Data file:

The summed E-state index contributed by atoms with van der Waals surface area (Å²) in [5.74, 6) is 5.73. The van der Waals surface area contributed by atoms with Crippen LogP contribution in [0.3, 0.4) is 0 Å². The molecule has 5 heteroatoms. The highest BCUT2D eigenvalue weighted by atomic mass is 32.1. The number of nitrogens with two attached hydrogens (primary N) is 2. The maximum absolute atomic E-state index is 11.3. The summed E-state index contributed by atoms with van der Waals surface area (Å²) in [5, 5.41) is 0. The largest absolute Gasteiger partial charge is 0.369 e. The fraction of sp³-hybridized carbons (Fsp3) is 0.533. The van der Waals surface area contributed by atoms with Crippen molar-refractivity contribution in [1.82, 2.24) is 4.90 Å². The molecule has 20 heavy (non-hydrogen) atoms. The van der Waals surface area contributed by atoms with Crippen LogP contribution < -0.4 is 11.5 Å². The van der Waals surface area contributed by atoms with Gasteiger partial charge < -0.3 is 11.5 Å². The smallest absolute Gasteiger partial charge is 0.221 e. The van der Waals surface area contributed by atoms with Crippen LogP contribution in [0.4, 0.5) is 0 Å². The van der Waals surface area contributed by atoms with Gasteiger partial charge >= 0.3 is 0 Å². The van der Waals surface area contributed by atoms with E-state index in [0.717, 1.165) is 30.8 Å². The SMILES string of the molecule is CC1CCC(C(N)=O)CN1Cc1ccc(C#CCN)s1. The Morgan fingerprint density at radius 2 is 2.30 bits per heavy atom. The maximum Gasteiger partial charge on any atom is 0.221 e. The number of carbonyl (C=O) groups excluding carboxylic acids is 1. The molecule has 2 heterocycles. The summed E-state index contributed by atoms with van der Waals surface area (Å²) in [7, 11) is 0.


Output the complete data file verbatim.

The summed E-state index contributed by atoms with van der Waals surface area (Å²) in [5.74, 6) is 5.73. The van der Waals surface area contributed by atoms with Crippen LogP contribution in [0.3, 0.4) is 0 Å². The molecule has 5 heteroatoms. The highest BCUT2D eigenvalue weighted by atomic mass is 32.1. The number of nitrogens with two attached hydrogens (primary N) is 2. The maximum absolute atomic E-state index is 11.3. The summed E-state index contributed by atoms with van der Waals surface area (Å²) in [5, 5.41) is 0. The largest absolute Gasteiger partial charge is 0.369 e. The fraction of sp³-hybridized carbons (Fsp3) is 0.533. The van der Waals surface area contributed by atoms with Crippen molar-refractivity contribution in [1.82, 2.24) is 4.90 Å². The molecule has 20 heavy (non-hydrogen) atoms. The van der Waals surface area contributed by atoms with Crippen LogP contribution < -0.4 is 11.5 Å². The van der Waals surface area contributed by atoms with Gasteiger partial charge < -0.3 is 11.5 Å². The smallest absolute Gasteiger partial charge is 0.221 e. The van der Waals surface area contributed by atoms with Crippen LogP contribution in [0.4, 0.5) is 0 Å². The van der Waals surface area contributed by atoms with Gasteiger partial charge >= 0.3 is 0 Å². The van der Waals surface area contributed by atoms with E-state index in [0.717, 1.165) is 30.8 Å². The SMILES string of the molecule is CC1CCC(C(N)=O)CN1Cc1ccc(C#CCN)s1. The Morgan fingerprint density at radius 2 is 2.30 bits per heavy atom. The maximum Gasteiger partial charge on any atom is 0.221 e. The number of carbonyl (C=O) groups excluding carboxylic acids is 1. The molecule has 2 heterocycles. The summed E-state index contributed by atoms with van der Waals surface area (Å²) in [7, 11) is 0.